Going Batty

Gerri speaking at a local Elementary School in A Garden For All by Kathy Diemer https://agardenforall.com

Gerri speaking at a local Elementary School (photo by: Kathy Diemer)

Do you know what bat’s breath smells like? Well, thanks to my friend Gerri Griswold, Director of Administration and Development at White Memorial Conservation Center, I do (*but you’ll have to read on to find out).  I first met Gerri when she spoke at an event about porcupines, yes porcupines, a little known critter that lives right under (well actually, over) our noses and we never even notice them.  You see, Gerri is also a licensed wildlife rehabilitator for Connecticut and presently has two recuperating porcupines at her residence. Amazingly, Gerri Griswold wears many other hats as well; a morning radio traffic reporter for WTIC AM and WZMX FM, owner of Krummi Travel (a travel agency specializing in Icelandic trips), and a former NY City chef.  Gerri is a magnetic force field of incredible energy and passion, and one thing this lady feels very passionate about is bats.  In fact, after an interview on Lifetime Television, she was named The Bat Lady, and the name stuck ever since.

One of Gerri's porcupines in rehab in A Garden For All by Kathy Diemer https://agardenforall.com

One of Gerri’s porcupines in rehab (photo by: Kathy Diemer)

Besides bats and porcupines, this advocate of “batdom” has lots of other underdogs residing at her family farm including a personable peacock named Pete, 3 naughty goats named Zorro, Sherlock and Watson, 2 talkative turkeys and a few chickens.  Yet, how did this incredible lady develop into a cheerleader for bats?  It started from her outdoor childhood on a farm, combined with her natural curiosity and love of animals, and support and education from her forester father; resulting in an overall respect and appreciation for wildlife.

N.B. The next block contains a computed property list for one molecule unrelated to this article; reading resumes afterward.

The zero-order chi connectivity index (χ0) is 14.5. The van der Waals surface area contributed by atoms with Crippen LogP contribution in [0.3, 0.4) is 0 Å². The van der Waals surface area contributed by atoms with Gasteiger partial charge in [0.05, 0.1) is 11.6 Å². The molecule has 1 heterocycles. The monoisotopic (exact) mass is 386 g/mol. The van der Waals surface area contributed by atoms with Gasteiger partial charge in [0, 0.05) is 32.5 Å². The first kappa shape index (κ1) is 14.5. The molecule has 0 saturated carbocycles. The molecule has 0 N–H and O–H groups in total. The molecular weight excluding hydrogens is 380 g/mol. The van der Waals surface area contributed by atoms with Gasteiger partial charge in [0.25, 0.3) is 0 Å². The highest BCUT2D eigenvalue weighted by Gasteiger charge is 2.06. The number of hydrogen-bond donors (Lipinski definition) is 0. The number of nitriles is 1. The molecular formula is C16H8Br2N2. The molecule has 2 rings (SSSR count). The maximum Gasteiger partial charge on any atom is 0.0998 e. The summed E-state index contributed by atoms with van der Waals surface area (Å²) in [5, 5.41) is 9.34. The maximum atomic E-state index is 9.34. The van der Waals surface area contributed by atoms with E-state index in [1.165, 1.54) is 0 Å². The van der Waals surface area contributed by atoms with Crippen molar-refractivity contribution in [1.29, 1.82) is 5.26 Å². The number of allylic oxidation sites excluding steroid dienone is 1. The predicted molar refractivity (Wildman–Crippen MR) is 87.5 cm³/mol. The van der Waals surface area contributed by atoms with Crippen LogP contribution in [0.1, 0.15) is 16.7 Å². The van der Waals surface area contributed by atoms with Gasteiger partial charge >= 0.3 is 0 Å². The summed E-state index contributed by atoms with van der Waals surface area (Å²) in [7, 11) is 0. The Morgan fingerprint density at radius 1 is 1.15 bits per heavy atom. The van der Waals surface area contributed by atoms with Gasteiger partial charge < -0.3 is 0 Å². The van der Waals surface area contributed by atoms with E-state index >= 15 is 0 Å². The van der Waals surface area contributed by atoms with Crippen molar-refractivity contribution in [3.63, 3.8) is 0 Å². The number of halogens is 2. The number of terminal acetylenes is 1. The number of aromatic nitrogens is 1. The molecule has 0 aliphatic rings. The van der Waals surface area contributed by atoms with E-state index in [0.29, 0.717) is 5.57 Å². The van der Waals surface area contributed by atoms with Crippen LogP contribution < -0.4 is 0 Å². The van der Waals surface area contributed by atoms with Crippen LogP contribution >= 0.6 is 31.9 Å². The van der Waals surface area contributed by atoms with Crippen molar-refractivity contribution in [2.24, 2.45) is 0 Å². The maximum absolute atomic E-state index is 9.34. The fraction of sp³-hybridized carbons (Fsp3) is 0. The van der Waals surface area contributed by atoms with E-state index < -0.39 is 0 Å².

One of Gerri's distinguished turkeys in A Garden For All by Kathy Diemer https://agardenforall.com

One of Gerri’s distinguished turkeys (photo by: Kathy Diemer)

Gerri had a strong bond to her family home and decided to keep the farm (originally purchased by her great grandfather in the mid 1800’s, both her grandfather and father grew up there), which is where Gerri came to meet Poppy, a Big Brown bat pup that was tragically abandoned in her back yard . . .  A bat that ultimately changed Gerri’s life.

Gerri and bat friend in A Garden For All by Kathy Diemer https://agardenforall.com

Gerri and bat friend (photo: the hartlandland trust)

You see, because Poppy was raised by Gerri, she considered Gerri her mother, and continued to hang out in her home (and under her shirt collar when in public) until she passed away almost 15 years later.  Poppy was the bat ambassador who proudly went with her Bat Mom to numerous events where together they could spread the word about bats. And the word was and is simply: Bats are good guys!  Here are some of the things that Gerri taught me on Poppy’s behalf:

A Large Brown bat hanging in A Garden For All by Kathy Diemer https://agardenforall.com

A Large Brown bat hanging (photo by: Kathy Diemer)

* Bats are members of the Chiroptera (meaning hand wing or giant hand) family, and are the only true flying mammal.

* There has been virtually no evolutionary change in bats for 50 million years.

* There are over 1,000 species of bats in the world, divided into two groups: Megabats consist of about 200 species which thrive in tropical areas eating a diet primarily of fruit.  Microbats consist of about 800 species, and are found across the world (cities and suburbs) wherever there is water and insects.  Due mainly to loss of habitat, over 80% of all bat species worldwide are threatened with extinction.

A Little Brown bat on Gerri's arm in A Garden For All by Kathy Diemer https://agardenforall.com

A Little Brown bat on Gerri’s arm (photo: CT.gov)